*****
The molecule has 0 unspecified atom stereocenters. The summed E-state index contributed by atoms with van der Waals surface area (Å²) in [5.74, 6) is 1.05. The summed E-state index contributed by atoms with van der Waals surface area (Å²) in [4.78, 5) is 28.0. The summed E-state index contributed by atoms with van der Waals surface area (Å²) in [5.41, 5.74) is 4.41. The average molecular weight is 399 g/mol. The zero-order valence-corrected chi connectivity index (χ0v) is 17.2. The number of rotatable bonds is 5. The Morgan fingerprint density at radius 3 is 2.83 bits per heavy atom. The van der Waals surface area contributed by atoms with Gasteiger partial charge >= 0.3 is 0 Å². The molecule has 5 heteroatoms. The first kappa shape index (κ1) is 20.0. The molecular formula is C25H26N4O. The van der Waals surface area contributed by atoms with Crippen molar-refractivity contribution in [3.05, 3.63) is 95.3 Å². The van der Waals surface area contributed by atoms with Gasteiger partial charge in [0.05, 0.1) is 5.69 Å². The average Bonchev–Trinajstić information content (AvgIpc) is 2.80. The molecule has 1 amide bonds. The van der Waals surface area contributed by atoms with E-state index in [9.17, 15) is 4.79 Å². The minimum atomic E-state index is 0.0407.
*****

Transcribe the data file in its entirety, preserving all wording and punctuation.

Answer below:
The molecule has 0 unspecified atom stereocenters. The summed E-state index contributed by atoms with van der Waals surface area (Å²) in [5.74, 6) is 1.05. The summed E-state index contributed by atoms with van der Waals surface area (Å²) in [4.78, 5) is 28.0. The summed E-state index contributed by atoms with van der Waals surface area (Å²) in [5.41, 5.74) is 4.41. The average molecular weight is 399 g/mol. The zero-order valence-corrected chi connectivity index (χ0v) is 17.2. The number of rotatable bonds is 5. The Morgan fingerprint density at radius 3 is 2.83 bits per heavy atom. The van der Waals surface area contributed by atoms with Gasteiger partial charge >= 0.3 is 0 Å². The molecule has 5 heteroatoms. The first kappa shape index (κ1) is 20.0. The molecular formula is C25H26N4O. The van der Waals surface area contributed by atoms with Crippen molar-refractivity contribution in [3.05, 3.63) is 95.3 Å². The van der Waals surface area contributed by atoms with Gasteiger partial charge in [0.05, 0.1) is 5.69 Å². The average Bonchev–Trinajstić information content (AvgIpc) is 2.80. The molecule has 1 amide bonds. The van der Waals surface area contributed by atoms with E-state index in [9.17, 15) is 4.79 Å². The minimum atomic E-state index is 0.0407.